House Republicans lost the first round of the messaging battle over the budget last week with a lame attempt to cut less than $40 billion against the Pledge to America's goal of at least $100 billion, but then President Obama forfeited round two with an absurd budget that elicited a genuine bipartisan reaction of scorn for his fecklessness.
Proving themselves equal to the challenge of snatching defeat from the jaws of victory, the new GOP majority promptly proceeded to block what looked like a clean attempt to defund Obamacare sponsored by Representative Steve King of Iowa and then followed with a series of failed amendments to cut spending featuring numerous senior Republicans voting to defend appropriations for, among other programs, the Legal Services Corporation.
Heading into the weekend the Beltway Republicans of 2006 seem to have returned and to have reclaimed their old ways and their old daze when it comes to communicating with the public.
So what happened?
Four years of watching the MSM fawn over Nancy Pelosi appears to have persuaded the House GOP Leadership that it controls the story line because it controls the gavel. Thus they believed that if they talked about an “open amendment process,” the legacy media would report that script, and that the Tea Party would care. The GOP leadership assumed that if they announced that “We will have many bites at the apple,” then the conservative activists who sent them to D.C. would read about these careful plans and nod in admiring agreement.
They thought that since Speaker Pelosi had had the help of the media in driving various narratives that they too would get acquiescence in the structuring of the storyline.
Wrong party. Wrong media. Wrong attitude towards the base.
The old media still loathes the Republicans new media on the conservative side doesn’t exist to support the GOP Beltway Establishment, just as the new political infrastructure made up of groups like TeaPartyPatriots.org doesn’t relay messages from headquarters to a compliant army of followers. Thus when the House GOP struck out on a path that did not deliver either the deep cuts that were promised, or the ideologically symbolic cuts that were expected like the defunding of NPR and CPB, or the defunding of Obamacare which was trumpeted, the grassroots began to pulse with a disappointment that is trending towards anger. The talking points are not working, but the rising chorus of criticism hasn’t prompted a reassessment so much as a doubling-down by the appropriators led by Chairman Hal Rogers.
There are a lot of conclusions being drawn about the House GOP Caucus as a result, and although the Republicans are pleading for patience, they aren’t getting any.
This isn’t what was supposed to be happening, but the Republicans have once again misjudged the essential nature of what the base demands of them, which is a sense of urgency equal to that which powered the rhetoric of the fall, as well as an eagerness to join the battle, not retreat from it.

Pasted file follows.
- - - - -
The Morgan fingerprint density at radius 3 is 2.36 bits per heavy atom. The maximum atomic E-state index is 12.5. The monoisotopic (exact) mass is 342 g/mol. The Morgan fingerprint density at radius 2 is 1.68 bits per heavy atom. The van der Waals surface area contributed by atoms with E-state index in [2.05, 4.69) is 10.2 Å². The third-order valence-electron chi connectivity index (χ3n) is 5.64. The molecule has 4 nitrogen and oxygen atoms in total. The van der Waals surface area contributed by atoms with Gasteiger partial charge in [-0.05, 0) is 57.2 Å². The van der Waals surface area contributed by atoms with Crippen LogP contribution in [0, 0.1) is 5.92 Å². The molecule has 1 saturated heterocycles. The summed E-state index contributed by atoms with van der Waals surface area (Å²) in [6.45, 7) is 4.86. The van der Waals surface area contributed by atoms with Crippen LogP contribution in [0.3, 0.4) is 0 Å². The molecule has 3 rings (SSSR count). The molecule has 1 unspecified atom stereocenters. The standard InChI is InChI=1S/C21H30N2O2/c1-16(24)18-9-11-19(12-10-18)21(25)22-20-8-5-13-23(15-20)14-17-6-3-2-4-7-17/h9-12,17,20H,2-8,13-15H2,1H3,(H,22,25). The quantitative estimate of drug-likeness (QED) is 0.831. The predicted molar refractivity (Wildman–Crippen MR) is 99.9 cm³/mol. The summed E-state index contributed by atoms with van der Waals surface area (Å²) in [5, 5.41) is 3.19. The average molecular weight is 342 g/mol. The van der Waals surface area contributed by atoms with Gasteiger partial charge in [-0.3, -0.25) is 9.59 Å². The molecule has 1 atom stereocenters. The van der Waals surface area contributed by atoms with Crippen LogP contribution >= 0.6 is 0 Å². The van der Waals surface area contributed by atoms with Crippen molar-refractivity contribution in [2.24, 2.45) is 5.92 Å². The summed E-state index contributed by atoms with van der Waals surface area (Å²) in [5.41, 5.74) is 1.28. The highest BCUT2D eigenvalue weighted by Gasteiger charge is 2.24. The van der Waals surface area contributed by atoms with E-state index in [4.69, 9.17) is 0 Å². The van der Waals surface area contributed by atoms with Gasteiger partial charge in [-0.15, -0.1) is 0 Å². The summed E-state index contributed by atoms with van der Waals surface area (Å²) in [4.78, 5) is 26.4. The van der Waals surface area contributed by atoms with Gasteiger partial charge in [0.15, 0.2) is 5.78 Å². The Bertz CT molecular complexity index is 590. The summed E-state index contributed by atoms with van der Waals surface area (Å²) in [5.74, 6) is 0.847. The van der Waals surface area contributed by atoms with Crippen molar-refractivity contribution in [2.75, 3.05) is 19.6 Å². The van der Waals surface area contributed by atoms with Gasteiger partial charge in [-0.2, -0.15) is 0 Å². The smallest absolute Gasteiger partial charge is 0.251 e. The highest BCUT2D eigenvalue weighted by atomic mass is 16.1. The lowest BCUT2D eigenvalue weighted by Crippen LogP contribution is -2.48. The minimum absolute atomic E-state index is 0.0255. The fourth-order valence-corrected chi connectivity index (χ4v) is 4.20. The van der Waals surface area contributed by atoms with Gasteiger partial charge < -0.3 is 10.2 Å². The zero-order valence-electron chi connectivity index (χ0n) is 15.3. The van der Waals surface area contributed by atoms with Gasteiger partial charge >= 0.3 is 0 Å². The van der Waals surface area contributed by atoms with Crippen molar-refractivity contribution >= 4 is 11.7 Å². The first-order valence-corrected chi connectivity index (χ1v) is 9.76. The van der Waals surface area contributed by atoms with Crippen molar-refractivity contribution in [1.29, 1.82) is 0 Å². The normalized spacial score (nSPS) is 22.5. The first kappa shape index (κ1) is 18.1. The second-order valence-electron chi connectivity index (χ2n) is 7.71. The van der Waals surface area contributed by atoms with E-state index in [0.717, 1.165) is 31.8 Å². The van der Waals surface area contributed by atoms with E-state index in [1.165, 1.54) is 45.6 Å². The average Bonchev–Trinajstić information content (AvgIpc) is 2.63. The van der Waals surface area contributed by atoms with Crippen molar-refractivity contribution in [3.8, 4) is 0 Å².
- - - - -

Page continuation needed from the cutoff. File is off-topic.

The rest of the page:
Over and over again the House leaders have shrunk back from talk of a shut-down as though a stand-off over principles which decided the November vote would be illegitimate. Despite the soaring deficits and the absurd “budget” submitted by the president, Speaker John Boehner, Majority Leader Eric Cantor and GOP Whip Kevin McCarthy have moved at every turn to dismiss the idea that a showdown looms over spending. There are vague promises of deep cuts down the road a few months, but not now –not when the Republicans have complete leverage over the new Continuing Resolution and the debt ceiling legislation, and not close enough to the election of November 2010 to assert with authority a mandate to act.
“If not now, when?” many are asking. That and “What are they afraid of?”
Imagine if Churchill, who spent most of the ‘30s arguing for rapid rearmament, had arrived back at the Admiralty on September 3, 1939 and announced that he would unveil his plans for the buildup in March of 1940 with a debate over the exact numbers to follow in May or June.
What the GOP did throughout the fall was build expectations for rapid and decisive action and then, presented with the opportunity to force the issue, the party elected to kick off rather than receive.
And then to punt on second down.
The Manhattan-Beltway media elite won’t be helping the GOP representatives dig out of the hole in which they now find themselves. So hopefully they will soon invoke the first rule of holes and stop digging. Time for the Speaker to gather the leadership team and reconsider the course they thought would work. Though the injury to their credibility is significant, it can be remedied, but not by telling the Tea Party youngsters to go along and play while the adults handle the serious work.
The cliff is very close, and even if the aggravation level among the veteran lawmakers is high with those activists who are new to the political scene, the House Republicans have to chose to listen to the voters, not dictate to them.